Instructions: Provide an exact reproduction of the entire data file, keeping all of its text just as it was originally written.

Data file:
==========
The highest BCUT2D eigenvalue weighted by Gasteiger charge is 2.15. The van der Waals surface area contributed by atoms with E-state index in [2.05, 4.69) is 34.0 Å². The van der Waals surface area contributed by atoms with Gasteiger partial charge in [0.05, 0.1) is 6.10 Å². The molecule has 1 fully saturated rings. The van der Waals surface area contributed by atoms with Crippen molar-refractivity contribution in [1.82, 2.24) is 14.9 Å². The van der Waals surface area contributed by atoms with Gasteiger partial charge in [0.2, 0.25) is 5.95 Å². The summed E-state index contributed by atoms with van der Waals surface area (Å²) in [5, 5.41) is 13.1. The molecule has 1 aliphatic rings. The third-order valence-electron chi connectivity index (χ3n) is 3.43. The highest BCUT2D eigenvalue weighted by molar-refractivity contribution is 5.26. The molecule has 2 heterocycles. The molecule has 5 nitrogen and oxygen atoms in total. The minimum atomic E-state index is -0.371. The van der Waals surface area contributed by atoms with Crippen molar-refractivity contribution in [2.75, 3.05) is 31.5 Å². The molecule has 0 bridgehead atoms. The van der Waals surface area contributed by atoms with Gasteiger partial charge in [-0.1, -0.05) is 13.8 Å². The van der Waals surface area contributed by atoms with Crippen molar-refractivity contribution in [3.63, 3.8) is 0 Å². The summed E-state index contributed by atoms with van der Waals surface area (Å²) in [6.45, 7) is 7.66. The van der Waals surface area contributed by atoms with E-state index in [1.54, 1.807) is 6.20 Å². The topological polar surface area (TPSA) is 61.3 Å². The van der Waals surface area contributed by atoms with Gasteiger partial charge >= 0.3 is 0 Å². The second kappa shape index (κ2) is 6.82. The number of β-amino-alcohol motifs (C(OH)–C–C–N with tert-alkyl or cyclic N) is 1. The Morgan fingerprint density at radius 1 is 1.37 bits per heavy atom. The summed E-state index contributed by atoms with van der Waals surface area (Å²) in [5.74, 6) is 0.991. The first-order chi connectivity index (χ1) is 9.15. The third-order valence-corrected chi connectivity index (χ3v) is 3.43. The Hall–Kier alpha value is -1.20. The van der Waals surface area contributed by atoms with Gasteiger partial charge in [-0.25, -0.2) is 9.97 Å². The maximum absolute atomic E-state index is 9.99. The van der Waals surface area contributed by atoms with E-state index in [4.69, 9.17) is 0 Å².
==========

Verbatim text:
The highest BCUT2D eigenvalue weighted by Gasteiger charge is 2.15. The van der Waals surface area contributed by atoms with E-state index in [2.05, 4.69) is 34.0 Å². The van der Waals surface area contributed by atoms with Gasteiger partial charge in [0.05, 0.1) is 6.10 Å². The molecule has 1 fully saturated rings. The van der Waals surface area contributed by atoms with Crippen molar-refractivity contribution in [1.82, 2.24) is 14.9 Å². The van der Waals surface area contributed by atoms with Gasteiger partial charge in [0.2, 0.25) is 5.95 Å². The summed E-state index contributed by atoms with van der Waals surface area (Å²) in [5, 5.41) is 13.1. The molecule has 1 aliphatic rings. The third-order valence-electron chi connectivity index (χ3n) is 3.43. The highest BCUT2D eigenvalue weighted by molar-refractivity contribution is 5.26. The molecule has 2 heterocycles. The molecule has 5 nitrogen and oxygen atoms in total. The minimum atomic E-state index is -0.371. The van der Waals surface area contributed by atoms with Crippen molar-refractivity contribution in [2.75, 3.05) is 31.5 Å². The molecule has 0 bridgehead atoms. The van der Waals surface area contributed by atoms with Gasteiger partial charge in [-0.1, -0.05) is 13.8 Å². The van der Waals surface area contributed by atoms with Crippen molar-refractivity contribution in [3.63, 3.8) is 0 Å². The summed E-state index contributed by atoms with van der Waals surface area (Å²) in [6.45, 7) is 7.66. The van der Waals surface area contributed by atoms with E-state index in [1.54, 1.807) is 6.20 Å². The topological polar surface area (TPSA) is 61.3 Å². The van der Waals surface area contributed by atoms with Gasteiger partial charge >= 0.3 is 0 Å². The second kappa shape index (κ2) is 6.82. The number of β-amino-alcohol motifs (C(OH)–C–C–N with tert-alkyl or cyclic N) is 1. The Morgan fingerprint density at radius 1 is 1.37 bits per heavy atom. The summed E-state index contributed by atoms with van der Waals surface area (Å²) in [5.74, 6) is 0.991. The first-order chi connectivity index (χ1) is 9.15. The third-order valence-corrected chi connectivity index (χ3v) is 3.43. The Hall–Kier alpha value is -1.20. The van der Waals surface area contributed by atoms with Gasteiger partial charge in [-0.25, -0.2) is 9.97 Å². The maximum absolute atomic E-state index is 9.99. The van der Waals surface area contributed by atoms with E-state index in [4.69, 9.17) is 0 Å².